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On the political economy of immigration and income redistribution

Listed author(s):
  • Dolmas, James

    ()

    (Federal Reserve Bank of Dallas)

  • Huffman, Gregory W.

In this paper, we study several general equilibrium models in which the agents in an economy must decide on the appropriate level of immigration into the country. Immigration does not enter directly into the native agents' utility functions, and natives have identical preferences over consumption goods. However, natives may be endowed with different amounts of capital, which alone gives rise to alternative levels of desired immigration, We show that the natives' preferences over desired levels of immigration are influenced by the prospect that new immigrants will be voting in the future, which may lead to higher taxation to finance government spending from which they will benefit. We also show that changes in the degree of international capital mobility, the distribution of initial capital among natives, the wealth or poverty of the immigrant pool, and the future voting rights and entitlements of immigrants can all have a dramatic effect on the equilibrium immigration and taxation policies.

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File URL: http://dallasfed.org/assets/documents/research/papers/1998/wp9804.pdf
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Paper provided by Federal Reserve Bank of Dallas in its series Working Papers with number 9804.

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Length: 39 pages
Date of creation: 1998
Handle: RePEc:fip:feddwp:98-04
Note: Published as: Dolmas, Jim and Gregory W. Huffman (2004), "On the Political Economy of Immigration and Income Redistribution," International Economic Review 45 (4): 1129-1168.
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  1. Dolmas, Jim & Huffman, Gregory W., 1997. "The political economy of endogenous taxation and redistribution," Economics Letters, Elsevier, vol. 56(2), pages 223-227, October.
  2. Borjas, George J. & Freeman, Richard B. (ed.), 1992. "Immigration and the Work Force," National Bureau of Economic Research Books, University of Chicago Press, edition 1, number 9780226066332, April.
  3. Backus, David K. & Kehoe, Patrick J. & Kydland, Finn E., "undated". "Backus_Kehoe_Kydland," Instructional Stata datasets for econometrics backus, Boston College Department of Economics.
  4. Wellisch, Dietmar & Wildasin, David E., 1996. "Decentralized income redistribution and immigration," European Economic Review, Elsevier, vol. 40(1), pages 187-217, January.
  5. George J. Borjas, 1995. "The Economic Benefits from Immigration," Journal of Economic Perspectives, American Economic Association, vol. 9(2), pages 3-22, Spring.
  6. Persson, T. & Tabellini, G., 1993. "Is Inequality Harmful for Growth," Papers 537, Stockholm - International Economic Studies.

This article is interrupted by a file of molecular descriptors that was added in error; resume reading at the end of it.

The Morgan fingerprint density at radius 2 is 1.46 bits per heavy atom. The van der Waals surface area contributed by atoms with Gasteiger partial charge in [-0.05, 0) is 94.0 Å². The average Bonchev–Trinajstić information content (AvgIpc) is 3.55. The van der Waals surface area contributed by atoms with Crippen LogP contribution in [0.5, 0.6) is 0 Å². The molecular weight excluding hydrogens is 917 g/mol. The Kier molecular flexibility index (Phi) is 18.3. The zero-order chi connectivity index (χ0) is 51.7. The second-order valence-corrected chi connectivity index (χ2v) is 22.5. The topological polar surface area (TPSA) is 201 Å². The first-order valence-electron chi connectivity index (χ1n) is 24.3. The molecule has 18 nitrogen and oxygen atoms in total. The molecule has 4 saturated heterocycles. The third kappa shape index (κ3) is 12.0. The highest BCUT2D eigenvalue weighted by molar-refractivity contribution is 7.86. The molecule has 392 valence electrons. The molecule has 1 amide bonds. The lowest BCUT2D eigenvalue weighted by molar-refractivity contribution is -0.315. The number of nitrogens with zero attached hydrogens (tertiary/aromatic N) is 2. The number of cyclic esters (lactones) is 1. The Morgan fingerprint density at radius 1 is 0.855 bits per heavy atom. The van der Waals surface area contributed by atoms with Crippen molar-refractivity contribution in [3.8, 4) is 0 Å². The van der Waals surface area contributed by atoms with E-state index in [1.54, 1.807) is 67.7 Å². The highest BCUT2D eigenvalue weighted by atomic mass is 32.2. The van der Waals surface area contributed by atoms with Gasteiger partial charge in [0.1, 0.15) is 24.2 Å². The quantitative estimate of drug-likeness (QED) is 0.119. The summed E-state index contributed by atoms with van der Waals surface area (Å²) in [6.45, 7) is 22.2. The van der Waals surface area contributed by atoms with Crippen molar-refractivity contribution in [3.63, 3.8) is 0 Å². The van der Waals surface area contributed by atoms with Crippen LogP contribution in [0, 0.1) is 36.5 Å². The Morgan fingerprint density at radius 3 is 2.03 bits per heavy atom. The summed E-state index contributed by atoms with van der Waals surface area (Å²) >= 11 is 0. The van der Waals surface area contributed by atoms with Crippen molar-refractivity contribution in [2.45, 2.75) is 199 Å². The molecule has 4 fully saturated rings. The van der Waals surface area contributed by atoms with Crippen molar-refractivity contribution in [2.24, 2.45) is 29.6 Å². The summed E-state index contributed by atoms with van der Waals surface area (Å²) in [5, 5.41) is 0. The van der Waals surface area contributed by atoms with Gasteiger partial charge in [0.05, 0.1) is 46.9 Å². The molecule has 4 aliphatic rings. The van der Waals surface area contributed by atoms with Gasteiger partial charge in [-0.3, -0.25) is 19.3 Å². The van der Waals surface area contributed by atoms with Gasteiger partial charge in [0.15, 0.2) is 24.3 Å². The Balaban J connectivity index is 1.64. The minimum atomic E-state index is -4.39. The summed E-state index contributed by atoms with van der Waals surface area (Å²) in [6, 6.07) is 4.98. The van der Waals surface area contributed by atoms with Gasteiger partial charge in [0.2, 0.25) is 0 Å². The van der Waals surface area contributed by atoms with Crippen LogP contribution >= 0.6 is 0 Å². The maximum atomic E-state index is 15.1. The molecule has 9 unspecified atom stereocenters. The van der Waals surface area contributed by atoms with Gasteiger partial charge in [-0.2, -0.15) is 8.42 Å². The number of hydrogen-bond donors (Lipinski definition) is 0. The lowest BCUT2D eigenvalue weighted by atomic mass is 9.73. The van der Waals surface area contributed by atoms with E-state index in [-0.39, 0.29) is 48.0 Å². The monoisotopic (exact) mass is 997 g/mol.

7. Kjetil Storesletten, "undated". "Sustaining Fiscal Policy Through Immigration," Homapage Papers _005, Stockholm University, Institute for International Economic Studies.
  8. David Card, 1989. "The Impact of the Mariel Boatlift on the Miami Labor Market," NBER Working Papers 3069, National Bureau of Economic Research, Inc.
  9. James Dolmas & Gregory W. Huffman, 1997. "On the political economy of immigration," Working Papers 9706, Federal Reserve Bank of Dallas.
  10. Enrique G. Mendoza & Linda L. Tesar, 1995. "Supply-Side Economics in a Global Economy," NBER Working Papers 5086, National Bureau of Economic Research, Inc.
  11. George J. Borjas, 1994. "The Economics of Immigration," Journal of Economic Literature, American Economic Association, vol. 32(4), pages 1667-1717, December.
  12. Assaf Razin & Effraim Sadka & Phillip Swagel, 1998. "Tax Burden and Migration: A Political Economy Theory and Evidence," NBER Working Papers 6734, National Bureau of Economic Research, Inc.
  13. N/A, 1996. "Note:," Foreign Trade Review, , vol. 31(1-2), pages 1-1, January.
  14. Mendoza, Enrique G, 1991. "Real Business Cycles in a Small Open Economy," American Economic Review, American Economic Association, vol. 81(4), pages 797-818, September.
  15. Backus, David K & Kehoe, Patrick J & Kydland, Finn E, 1992. "International Real Business Cycles," Journal of Political Economy, University of Chicago Press, vol. 100(4), pages 745-775, August.
  16. Maurice Obstfeld & Kenneth S. Rogoff, 1996. "Foundations of International Macroeconomics," MIT Press Books, The MIT Press, edition 1, volume 1, number 0262150476, September.
  17. Claudia Goldin, 1993. "The Political Economy of Immigration Restriction in the United States, 1890 to 1921," NBER Working Papers 4345, National Bureau of Economic Research, Inc.
  18. Kenneth F. Scheve & Matthew J. Slaughter, 2001. "Labor Market Competition And Individual Preferences Over Immigration Policy," The Review of Economics and Statistics, MIT Press, vol. 83(1), pages 133-145, February.
  19. Deininger, Klaus & Squire, Lyn, 1996. "A New Data Set Measuring Income Inequality," World Bank Economic Review, World Bank Group, vol. 10(3), pages 565-591, September.
  20. George J. Borjas & Richard B. Freeman & Lawrence F. Katz, 1996. "Searching for the Effect of Immigration on the Labor Market," NBER Working Papers 5454, National Bureau of Economic Research, Inc.
  21. Baxter, Marianne & Crucini, Mario J, 1993. "Explaining Saving-Investment Correlations," American Economic Review, American Economic Association, vol. 83(3), pages 416-436, June.
  22. Topel, Robert H, 1994. "Regional Labor Markets and the Determinants of Wage Inequality," American Economic Review, American Economic Association, vol. 84(2), pages 17-22, May.
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